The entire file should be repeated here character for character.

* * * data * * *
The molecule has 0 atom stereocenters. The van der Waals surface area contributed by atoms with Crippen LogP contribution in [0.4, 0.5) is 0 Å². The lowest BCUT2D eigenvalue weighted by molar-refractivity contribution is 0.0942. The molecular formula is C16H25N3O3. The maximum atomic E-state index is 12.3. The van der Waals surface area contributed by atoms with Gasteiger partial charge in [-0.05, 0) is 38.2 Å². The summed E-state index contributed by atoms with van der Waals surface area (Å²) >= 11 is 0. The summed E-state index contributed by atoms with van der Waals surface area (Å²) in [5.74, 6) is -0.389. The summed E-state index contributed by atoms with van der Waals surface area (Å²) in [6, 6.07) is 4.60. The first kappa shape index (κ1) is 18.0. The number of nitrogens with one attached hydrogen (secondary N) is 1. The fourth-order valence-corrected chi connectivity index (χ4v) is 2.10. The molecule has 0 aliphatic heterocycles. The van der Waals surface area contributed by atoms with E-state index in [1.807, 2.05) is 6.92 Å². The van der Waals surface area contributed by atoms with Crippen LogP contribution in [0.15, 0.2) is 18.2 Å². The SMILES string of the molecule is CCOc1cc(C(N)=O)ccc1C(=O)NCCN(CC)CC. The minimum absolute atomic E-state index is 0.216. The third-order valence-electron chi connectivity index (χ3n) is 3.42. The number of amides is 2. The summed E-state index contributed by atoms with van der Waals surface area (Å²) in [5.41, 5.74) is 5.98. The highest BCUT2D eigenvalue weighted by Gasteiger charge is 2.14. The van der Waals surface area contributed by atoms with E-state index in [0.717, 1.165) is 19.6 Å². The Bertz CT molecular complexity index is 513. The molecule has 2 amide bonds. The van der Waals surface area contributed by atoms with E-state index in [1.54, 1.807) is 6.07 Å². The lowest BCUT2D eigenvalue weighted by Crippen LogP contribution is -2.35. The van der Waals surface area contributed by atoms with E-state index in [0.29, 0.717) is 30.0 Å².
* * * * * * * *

The molecule has 0 atom stereocenters. The van der Waals surface area contributed by atoms with Crippen LogP contribution in [0.4, 0.5) is 0 Å². The lowest BCUT2D eigenvalue weighted by molar-refractivity contribution is 0.0942. The molecular formula is C16H25N3O3. The maximum atomic E-state index is 12.3. The van der Waals surface area contributed by atoms with Gasteiger partial charge in [-0.05, 0) is 38.2 Å². The summed E-state index contributed by atoms with van der Waals surface area (Å²) >= 11 is 0. The summed E-state index contributed by atoms with van der Waals surface area (Å²) in [5.74, 6) is -0.389. The summed E-state index contributed by atoms with van der Waals surface area (Å²) in [6, 6.07) is 4.60. The first kappa shape index (κ1) is 18.0. The number of nitrogens with one attached hydrogen (secondary N) is 1. The fourth-order valence-corrected chi connectivity index (χ4v) is 2.10. The molecule has 0 aliphatic heterocycles. The van der Waals surface area contributed by atoms with E-state index in [1.807, 2.05) is 6.92 Å². The van der Waals surface area contributed by atoms with Crippen LogP contribution in [0.15, 0.2) is 18.2 Å². The SMILES string of the molecule is CCOc1cc(C(N)=O)ccc1C(=O)NCCN(CC)CC. The minimum absolute atomic E-state index is 0.216. The third-order valence-electron chi connectivity index (χ3n) is 3.42. The number of amides is 2. The summed E-state index contributed by atoms with van der Waals surface area (Å²) in [5.41, 5.74) is 5.98. The highest BCUT2D eigenvalue weighted by Gasteiger charge is 2.14. The van der Waals surface area contributed by atoms with E-state index in [0.717, 1.165) is 19.6 Å². The Bertz CT molecular complexity index is 513. The molecule has 2 amide bonds. The van der Waals surface area contributed by atoms with E-state index in [1.54, 1.807) is 6.07 Å². The lowest BCUT2D eigenvalue weighted by Crippen LogP contribution is -2.35. The van der Waals surface area contributed by atoms with E-state index in [0.29, 0.717) is 30.0 Å².